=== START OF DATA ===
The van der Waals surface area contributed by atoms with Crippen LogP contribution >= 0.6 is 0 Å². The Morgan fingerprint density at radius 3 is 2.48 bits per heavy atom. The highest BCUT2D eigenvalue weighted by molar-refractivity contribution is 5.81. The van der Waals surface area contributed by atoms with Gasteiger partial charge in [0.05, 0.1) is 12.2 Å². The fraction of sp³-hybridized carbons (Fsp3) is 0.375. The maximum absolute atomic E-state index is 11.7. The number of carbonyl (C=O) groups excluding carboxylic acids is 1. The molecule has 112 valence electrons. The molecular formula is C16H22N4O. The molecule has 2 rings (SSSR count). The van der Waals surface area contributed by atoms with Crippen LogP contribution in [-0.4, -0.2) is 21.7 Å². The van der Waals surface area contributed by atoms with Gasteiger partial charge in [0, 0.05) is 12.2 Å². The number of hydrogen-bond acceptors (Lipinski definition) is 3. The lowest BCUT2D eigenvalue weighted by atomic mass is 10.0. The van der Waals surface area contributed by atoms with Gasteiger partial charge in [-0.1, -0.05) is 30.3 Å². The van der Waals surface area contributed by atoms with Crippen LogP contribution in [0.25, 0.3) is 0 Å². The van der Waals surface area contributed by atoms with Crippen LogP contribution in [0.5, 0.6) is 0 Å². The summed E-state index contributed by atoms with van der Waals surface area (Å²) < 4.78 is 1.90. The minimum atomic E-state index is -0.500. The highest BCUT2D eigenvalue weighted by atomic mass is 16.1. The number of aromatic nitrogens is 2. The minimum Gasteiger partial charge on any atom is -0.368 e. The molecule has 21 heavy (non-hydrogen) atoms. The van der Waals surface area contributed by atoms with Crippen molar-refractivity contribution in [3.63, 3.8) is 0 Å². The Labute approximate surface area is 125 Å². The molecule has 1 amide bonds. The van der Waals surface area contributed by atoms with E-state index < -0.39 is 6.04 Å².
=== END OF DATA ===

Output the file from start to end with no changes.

The van der Waals surface area contributed by atoms with Crippen LogP contribution >= 0.6 is 0 Å². The Morgan fingerprint density at radius 3 is 2.48 bits per heavy atom. The highest BCUT2D eigenvalue weighted by molar-refractivity contribution is 5.81. The van der Waals surface area contributed by atoms with Gasteiger partial charge in [0.05, 0.1) is 12.2 Å². The fraction of sp³-hybridized carbons (Fsp3) is 0.375. The maximum absolute atomic E-state index is 11.7. The number of carbonyl (C=O) groups excluding carboxylic acids is 1. The molecule has 112 valence electrons. The molecular formula is C16H22N4O. The molecule has 2 rings (SSSR count). The van der Waals surface area contributed by atoms with Crippen LogP contribution in [-0.4, -0.2) is 21.7 Å². The van der Waals surface area contributed by atoms with Gasteiger partial charge in [0, 0.05) is 12.2 Å². The number of hydrogen-bond acceptors (Lipinski definition) is 3. The lowest BCUT2D eigenvalue weighted by atomic mass is 10.0. The van der Waals surface area contributed by atoms with Gasteiger partial charge in [-0.1, -0.05) is 30.3 Å². The van der Waals surface area contributed by atoms with Crippen LogP contribution in [0.25, 0.3) is 0 Å². The van der Waals surface area contributed by atoms with Crippen LogP contribution in [0.5, 0.6) is 0 Å². The summed E-state index contributed by atoms with van der Waals surface area (Å²) < 4.78 is 1.90. The minimum atomic E-state index is -0.500. The highest BCUT2D eigenvalue weighted by atomic mass is 16.1. The number of aromatic nitrogens is 2. The minimum Gasteiger partial charge on any atom is -0.368 e. The molecule has 21 heavy (non-hydrogen) atoms. The van der Waals surface area contributed by atoms with Crippen molar-refractivity contribution in [3.63, 3.8) is 0 Å². The Labute approximate surface area is 125 Å². The molecule has 1 amide bonds. The van der Waals surface area contributed by atoms with E-state index < -0.39 is 6.04 Å².